We want more than a mere photograph of nature. We do not want to paint pretty pictures to be hung on drawing-room walls. We want to create, or at least lay the foundations of, an art that gives something to humanity. An art that arrests and engages. An art created of one’s innermost heart.” (E.M.)

Edvard Munch was born December 12, 1863 in Loten, Norway. He was one of five children born to Christian Munch, a military doctor, and his wife Catherine. Munch’s life was always filled with death and morbidity. In 1868, his mother died of tuberculosis. In 1877, his younger sister Sophie also died of tuberculosis. Many of his pictures of death rooms, sick and dead children, and sick and dead mothers were inspired by the illness, death, and grief that had haunted him in his early years.

Edvard himself was also often ill. Edvard entered a technical college to become an engineer in 1879, but frequent illness drove him away. In 1880 he decided to leave school to study painting. The next year, he enrolled in the Royal School of Art and Design where he painted his first self-portrait.

For a time, Norway’s leading artist, Christian Krohg, instructed Edvard. At that time Edvard also was greatly interested in French Realism, which one can see traces of in his early works. In 1885, Munch went to Paris to study. There he began a work called The Sick Child, which soon would be his breakthrough. In it he made a radical break with the realistic approach of the time. The picture was about his sister Sophie, and her death from Tuberculosis. Munch struggled with the interpretation of his experience, and the pain and personal meaning that it held. Finally, he finished a coarsely textured, laborious picture. The critics were harsh, and for a time after that his works were less provocative, and more in tune with the times.

In 1889, his father died. Shortly thereafter, he painted Night. That same year, he organized an exhibition of one hundred and ten works in the Student Organization in Christiania (modern day Oslo). He also began to work on The Scream. In 1892, Edvard was invited by the Union of Berlin Artists to exhibit at its November exhibition. However, Munch’s paintings were the object of bitter controversy, and after one week the exhibition was closed.

Edvard produced his first etchings and lithographs in 1894. That same year, Przybyszewski published the first publication about Munch’s art, which he characterized as ‘psychological realism.’ A year later, Munch moved back to Berlin, then in 1896 back to Paris. There he concentrated on graphic mediums, at the expense of his paintings. He produced elaborate color lithographs, and began to produce woodcuts in partnership with the famous printer Auguste Clot.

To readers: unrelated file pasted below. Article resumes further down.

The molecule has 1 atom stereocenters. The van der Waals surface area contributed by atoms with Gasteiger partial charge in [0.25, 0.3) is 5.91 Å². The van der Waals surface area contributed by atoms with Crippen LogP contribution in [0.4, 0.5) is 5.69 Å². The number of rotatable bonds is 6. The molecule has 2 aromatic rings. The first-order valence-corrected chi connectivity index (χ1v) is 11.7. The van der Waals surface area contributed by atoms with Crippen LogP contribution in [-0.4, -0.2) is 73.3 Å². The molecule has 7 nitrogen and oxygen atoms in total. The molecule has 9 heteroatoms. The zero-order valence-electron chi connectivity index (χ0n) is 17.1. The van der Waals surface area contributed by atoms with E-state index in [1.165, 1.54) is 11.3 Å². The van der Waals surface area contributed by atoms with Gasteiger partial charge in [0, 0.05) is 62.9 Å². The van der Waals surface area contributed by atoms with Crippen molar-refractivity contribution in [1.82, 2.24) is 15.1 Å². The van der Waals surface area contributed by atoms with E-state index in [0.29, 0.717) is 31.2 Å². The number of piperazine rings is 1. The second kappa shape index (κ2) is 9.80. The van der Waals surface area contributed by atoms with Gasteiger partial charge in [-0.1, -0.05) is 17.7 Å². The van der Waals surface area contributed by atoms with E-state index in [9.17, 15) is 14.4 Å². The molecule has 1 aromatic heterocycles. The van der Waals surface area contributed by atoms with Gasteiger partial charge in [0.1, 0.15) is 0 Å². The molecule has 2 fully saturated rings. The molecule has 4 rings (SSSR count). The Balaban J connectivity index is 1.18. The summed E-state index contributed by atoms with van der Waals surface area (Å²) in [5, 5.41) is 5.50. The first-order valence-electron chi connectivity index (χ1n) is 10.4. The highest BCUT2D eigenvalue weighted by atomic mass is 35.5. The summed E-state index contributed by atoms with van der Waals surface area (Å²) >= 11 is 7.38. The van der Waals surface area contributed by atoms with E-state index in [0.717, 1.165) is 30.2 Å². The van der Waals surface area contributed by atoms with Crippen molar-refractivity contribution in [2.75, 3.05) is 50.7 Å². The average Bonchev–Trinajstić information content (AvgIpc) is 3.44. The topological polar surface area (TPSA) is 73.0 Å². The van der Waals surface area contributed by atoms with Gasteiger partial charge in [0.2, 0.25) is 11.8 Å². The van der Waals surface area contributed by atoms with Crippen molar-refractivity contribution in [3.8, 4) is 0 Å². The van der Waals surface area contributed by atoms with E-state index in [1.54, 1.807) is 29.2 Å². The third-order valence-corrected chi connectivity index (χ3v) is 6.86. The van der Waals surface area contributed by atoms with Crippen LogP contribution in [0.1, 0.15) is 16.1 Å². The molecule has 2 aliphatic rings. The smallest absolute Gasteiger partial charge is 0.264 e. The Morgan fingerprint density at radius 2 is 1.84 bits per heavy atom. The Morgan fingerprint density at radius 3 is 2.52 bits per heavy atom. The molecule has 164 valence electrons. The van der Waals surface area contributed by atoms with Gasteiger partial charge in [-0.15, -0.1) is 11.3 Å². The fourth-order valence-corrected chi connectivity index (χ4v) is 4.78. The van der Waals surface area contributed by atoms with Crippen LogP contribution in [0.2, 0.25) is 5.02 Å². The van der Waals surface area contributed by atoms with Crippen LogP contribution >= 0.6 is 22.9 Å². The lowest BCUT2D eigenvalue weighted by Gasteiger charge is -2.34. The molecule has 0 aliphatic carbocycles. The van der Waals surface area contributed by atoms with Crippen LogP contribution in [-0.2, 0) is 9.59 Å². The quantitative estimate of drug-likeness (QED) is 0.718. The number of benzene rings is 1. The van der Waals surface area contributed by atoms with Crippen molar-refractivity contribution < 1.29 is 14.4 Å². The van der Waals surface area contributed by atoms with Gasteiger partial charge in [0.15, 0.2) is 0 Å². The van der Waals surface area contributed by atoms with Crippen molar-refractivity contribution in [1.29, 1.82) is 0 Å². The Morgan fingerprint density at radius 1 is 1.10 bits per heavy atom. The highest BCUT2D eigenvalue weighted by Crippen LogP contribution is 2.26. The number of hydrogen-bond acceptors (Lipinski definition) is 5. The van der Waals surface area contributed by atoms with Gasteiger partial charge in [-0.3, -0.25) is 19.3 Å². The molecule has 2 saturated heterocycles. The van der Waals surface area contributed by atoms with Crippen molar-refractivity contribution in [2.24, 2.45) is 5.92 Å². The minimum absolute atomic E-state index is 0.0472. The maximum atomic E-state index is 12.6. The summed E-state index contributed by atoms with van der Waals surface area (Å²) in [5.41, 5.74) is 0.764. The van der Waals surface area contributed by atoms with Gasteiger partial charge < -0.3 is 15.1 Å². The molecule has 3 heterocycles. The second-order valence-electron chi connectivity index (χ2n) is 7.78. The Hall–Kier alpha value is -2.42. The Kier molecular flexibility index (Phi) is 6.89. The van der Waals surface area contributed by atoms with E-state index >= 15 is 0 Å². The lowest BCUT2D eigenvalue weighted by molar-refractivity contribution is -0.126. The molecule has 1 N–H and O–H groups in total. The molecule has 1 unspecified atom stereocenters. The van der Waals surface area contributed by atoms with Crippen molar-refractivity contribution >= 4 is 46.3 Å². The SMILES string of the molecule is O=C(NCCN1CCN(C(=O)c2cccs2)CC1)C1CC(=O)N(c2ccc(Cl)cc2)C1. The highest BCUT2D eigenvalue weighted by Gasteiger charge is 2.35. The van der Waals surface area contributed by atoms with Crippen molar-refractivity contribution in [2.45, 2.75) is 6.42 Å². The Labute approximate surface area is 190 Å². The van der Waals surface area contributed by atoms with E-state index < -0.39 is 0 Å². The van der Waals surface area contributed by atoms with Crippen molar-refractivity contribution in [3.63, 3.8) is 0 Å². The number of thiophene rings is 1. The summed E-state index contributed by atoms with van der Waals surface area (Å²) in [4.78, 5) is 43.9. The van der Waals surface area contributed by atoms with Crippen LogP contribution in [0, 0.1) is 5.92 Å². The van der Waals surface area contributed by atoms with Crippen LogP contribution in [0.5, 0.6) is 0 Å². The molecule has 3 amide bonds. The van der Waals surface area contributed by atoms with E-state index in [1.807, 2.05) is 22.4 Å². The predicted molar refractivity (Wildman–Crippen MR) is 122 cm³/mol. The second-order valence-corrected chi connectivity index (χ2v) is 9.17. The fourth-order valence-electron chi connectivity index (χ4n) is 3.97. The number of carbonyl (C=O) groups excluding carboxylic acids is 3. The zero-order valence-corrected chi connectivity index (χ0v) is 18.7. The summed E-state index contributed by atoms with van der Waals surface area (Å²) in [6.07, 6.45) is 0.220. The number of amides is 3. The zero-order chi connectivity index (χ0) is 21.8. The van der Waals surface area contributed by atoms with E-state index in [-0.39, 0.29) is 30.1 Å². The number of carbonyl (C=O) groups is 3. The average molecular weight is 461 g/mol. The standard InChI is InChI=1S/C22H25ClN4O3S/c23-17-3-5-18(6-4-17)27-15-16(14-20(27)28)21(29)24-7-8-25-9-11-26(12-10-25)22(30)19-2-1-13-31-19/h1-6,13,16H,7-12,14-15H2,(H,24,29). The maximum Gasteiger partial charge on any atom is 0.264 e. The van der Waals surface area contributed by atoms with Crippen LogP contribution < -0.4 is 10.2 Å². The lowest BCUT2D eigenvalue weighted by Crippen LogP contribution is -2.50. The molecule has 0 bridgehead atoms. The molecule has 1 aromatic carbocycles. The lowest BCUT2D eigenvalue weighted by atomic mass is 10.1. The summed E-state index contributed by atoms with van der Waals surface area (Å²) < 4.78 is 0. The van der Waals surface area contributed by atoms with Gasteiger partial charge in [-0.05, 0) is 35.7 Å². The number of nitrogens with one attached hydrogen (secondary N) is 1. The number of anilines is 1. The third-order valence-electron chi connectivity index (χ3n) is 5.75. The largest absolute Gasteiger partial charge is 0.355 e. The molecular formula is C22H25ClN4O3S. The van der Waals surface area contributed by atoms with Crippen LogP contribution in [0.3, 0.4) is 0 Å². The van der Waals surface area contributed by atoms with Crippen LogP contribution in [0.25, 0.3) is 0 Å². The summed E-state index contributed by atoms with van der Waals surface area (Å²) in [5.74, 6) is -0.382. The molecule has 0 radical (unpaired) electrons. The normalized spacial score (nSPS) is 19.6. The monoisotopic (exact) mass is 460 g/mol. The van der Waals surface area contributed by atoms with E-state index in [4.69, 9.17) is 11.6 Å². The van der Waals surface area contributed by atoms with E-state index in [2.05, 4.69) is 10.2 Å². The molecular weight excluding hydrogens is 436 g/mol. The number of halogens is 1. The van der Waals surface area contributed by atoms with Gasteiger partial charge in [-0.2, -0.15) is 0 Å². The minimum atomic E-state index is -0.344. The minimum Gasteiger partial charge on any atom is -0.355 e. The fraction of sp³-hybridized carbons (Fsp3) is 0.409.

In 1904 Munch joined the Berliner Secession. He also was drinking heavily at that time. In 1908, he exhibited with Die Brucke, shortly after which he had a complete nervous breakdown. He spent eight months in a mental clinic rehabilitating. He moved back to Norway in 1909, where he lived out the rest of his life. After he moved back, he showed much more of an interest in nature in his work, and he became less pessimistic and more colorful. He entered a competition to decorate the University of Kristiania’s new auditorium, the Aula, which he won after some debate. His designs were installed in 1916, three years after he resigned from the Berlin Secession. That year he bought a house outside of Kristiania, in a town called Ekely. There he lived, becoming more and more isolated.

In 1917, Curt Glaser wrote and published a book called ‘Edvard Munch.’ In 1928, he discovered he had cysts in his right eye, and five years later a broken blood vessel in his right eye caused almost total blindness. When the Nazis invaded Norway in 1940, Munch refused all contact with them, though they tried. Munch died peacefully at home on January 23, 1944. In his will, he bequeathed 1,000 paintings, 15,400 prints, 4,500 drawings and watercolors, and six sculptures to the city of Oslo, formerly Kristiania.



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